23. #22

    User Info Menu

    i hear monk in frisell, and maybe miles in hall or scofield.

    how about coltraine in the more "eclectic" material of metheny??? and i hear hall in metheny, too.

    randy z

  24. #23

    User Info Menu

    I hear Miles and Coltrane in John McLaughlin.

  25. #24

    User Info Menu

    Mongrel is right - John McLaughlin is the nearest to Miles - he played with him (didn't Miles write a song called 'John McLaughlin' and vice versa too. Also, JM has/can do funk, classical, ballad, blues, modal, fusion - JM's My Goal's Beyond album is guitar equivalent of In A Silent Way. Granted Jm would play maybe 4,000 notes to every quarter note of Miles - Pequod.
    - Fripp is good too.

  26. #25

    User Info Menu

    i really don't hear anything remotely miles in mclaughlin's playing.

    why bother trying to find a comparison? miles and monk were as unique as they get, and that's what the OP was getting at, the unique voice, not a guitar-equivalent.

  27. #26

    User Info Menu

    Quote Originally Posted by Pequod
    Mongrel is right - John McLaughlin is the nearest to Miles - he played with him (didn't Miles write a song called 'John McLaughlin' and vice versa too. Also, JM has/can do funk, classical, ballad, blues, modal, fusion - JM's My Goal's Beyond album is guitar equivalent of In A Silent Way. Granted Jm would play maybe 4,000 notes to every quarter note of Miles - Pequod.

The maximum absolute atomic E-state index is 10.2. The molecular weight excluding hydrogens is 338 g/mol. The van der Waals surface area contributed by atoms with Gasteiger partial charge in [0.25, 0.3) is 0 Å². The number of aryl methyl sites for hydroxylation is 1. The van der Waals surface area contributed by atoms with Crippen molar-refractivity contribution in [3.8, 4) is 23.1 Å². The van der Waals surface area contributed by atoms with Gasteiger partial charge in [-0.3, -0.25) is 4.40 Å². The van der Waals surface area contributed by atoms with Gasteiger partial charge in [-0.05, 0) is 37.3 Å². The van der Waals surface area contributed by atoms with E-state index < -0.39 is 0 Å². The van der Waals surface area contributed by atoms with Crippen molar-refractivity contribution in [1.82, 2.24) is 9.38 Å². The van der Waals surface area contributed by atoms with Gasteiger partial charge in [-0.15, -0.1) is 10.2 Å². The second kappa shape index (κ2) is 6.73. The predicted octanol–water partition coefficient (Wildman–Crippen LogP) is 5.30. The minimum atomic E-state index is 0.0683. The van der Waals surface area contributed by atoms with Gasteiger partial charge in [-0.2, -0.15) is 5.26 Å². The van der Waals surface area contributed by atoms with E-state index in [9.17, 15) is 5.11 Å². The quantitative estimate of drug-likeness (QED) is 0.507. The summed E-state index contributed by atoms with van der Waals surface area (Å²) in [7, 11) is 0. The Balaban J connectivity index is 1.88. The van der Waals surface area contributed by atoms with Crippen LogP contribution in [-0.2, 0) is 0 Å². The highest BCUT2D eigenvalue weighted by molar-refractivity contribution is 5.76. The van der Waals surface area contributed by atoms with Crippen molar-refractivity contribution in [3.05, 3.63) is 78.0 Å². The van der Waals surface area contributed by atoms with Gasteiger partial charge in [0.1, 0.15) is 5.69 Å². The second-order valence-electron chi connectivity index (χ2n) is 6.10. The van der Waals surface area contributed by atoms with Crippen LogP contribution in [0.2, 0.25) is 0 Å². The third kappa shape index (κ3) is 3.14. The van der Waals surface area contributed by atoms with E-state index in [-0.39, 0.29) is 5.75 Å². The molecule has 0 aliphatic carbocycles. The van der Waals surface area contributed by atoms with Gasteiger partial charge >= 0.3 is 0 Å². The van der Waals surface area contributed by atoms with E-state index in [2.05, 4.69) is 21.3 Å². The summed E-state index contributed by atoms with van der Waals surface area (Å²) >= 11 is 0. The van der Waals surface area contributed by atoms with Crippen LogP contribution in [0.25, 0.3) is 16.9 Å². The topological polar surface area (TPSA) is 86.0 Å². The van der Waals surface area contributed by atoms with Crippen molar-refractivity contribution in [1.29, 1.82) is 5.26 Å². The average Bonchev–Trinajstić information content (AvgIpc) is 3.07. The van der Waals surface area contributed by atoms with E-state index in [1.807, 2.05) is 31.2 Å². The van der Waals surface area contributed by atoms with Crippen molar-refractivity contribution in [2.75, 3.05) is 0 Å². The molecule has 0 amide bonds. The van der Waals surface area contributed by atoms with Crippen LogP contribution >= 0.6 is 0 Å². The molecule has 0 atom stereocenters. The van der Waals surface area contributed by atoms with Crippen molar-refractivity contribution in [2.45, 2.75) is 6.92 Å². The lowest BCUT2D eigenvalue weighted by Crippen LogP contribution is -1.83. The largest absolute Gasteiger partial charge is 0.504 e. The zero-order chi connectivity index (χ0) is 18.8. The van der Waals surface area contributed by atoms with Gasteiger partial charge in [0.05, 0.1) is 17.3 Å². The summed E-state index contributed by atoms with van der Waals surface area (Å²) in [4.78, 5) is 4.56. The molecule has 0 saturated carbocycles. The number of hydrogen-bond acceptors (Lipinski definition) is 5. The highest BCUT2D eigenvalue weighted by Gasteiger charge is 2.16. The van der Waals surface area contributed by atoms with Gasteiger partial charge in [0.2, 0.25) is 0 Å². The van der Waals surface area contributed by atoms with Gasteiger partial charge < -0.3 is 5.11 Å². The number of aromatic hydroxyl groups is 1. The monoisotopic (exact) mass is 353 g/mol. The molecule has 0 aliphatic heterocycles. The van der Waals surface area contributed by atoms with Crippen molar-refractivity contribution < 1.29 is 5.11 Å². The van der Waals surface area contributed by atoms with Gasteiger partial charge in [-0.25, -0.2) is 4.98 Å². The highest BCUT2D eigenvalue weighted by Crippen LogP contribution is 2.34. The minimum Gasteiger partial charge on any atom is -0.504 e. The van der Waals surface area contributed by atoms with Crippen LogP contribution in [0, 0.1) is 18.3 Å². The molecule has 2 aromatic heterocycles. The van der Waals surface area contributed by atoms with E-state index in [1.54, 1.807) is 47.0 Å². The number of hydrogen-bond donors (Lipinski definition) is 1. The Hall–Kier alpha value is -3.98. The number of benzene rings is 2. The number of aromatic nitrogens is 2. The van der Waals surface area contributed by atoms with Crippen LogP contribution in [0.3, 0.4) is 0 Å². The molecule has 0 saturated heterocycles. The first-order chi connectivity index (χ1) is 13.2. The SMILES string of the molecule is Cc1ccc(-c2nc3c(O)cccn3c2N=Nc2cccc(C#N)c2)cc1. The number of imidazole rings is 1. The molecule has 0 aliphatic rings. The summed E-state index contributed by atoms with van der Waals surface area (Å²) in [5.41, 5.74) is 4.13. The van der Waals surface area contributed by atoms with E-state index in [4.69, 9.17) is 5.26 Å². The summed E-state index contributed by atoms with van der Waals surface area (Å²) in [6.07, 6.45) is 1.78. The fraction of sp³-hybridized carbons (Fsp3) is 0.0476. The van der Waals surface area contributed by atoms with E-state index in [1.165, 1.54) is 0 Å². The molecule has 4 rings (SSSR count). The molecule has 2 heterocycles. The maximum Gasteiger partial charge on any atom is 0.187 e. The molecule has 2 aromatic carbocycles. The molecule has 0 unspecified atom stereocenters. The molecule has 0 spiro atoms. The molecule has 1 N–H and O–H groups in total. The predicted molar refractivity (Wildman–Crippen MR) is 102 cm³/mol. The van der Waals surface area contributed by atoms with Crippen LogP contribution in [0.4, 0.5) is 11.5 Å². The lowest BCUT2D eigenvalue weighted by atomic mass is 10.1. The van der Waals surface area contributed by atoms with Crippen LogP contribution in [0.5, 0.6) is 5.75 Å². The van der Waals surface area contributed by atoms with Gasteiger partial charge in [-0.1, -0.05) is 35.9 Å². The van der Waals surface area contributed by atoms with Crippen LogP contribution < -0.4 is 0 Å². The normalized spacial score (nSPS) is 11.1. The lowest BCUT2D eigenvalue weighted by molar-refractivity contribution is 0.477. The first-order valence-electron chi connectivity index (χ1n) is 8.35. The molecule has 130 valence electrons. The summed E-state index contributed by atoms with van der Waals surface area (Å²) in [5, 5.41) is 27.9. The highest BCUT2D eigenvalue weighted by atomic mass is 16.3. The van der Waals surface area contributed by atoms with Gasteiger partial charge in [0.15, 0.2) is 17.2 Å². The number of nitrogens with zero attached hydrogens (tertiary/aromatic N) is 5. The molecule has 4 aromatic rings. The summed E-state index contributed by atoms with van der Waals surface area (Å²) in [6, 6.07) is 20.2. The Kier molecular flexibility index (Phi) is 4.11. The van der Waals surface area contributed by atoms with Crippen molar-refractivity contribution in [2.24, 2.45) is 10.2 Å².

- Fripp is good too.
    Thanks. Just an opinion of mine. If you get a chance, there's a record entitled "Aura" recorded in Copenhagen in 1985 featuring the Danish Radio Big Band playing 10 compositions of Palle Mikkelborg, a trumpet and flugelhorn player. Featured soloists are Mile and McLaughlin. Give it a listen or seven and tell me with a straight face that they are not kindred musical spirits.

  28. #27

    User Info Menu

    Although I really don't think any guitarist has added as much for jazz as Miles Davis, I do think Jim Hall comes closest as a modern guitarist and music innovator.

    wiz

  29. #28

    User Info Menu

    Quote Originally Posted by mr. beaumont
    i really don't hear anything remotely miles in mclaughlin's playing.

    why bother trying to find a comparison? miles and monk were as unique as they get, and that's what the OP was getting at, the unique voice, not a guitar-equivalent.
    And to add, on the couple of discs I have of John's and a handful of vids of his, I don't really hear him playing the changes. Not to say you have to, but John appears to be coming from a different place than Miles. Just my $.02.

  30. #29

    User Info Menu

    McLaughlin and Miles. Not even in the same universe, as far as anything I have heard.

  31. #30

    User Info Menu

    Quote Originally Posted by mr. beaumont
    i really don't hear anything remotely miles in mclaughlin's playing.

    why bother trying to find a comparison? miles and monk were as unique as they get, and that's what the OP was getting at, the unique voice, not a guitar-equivalent.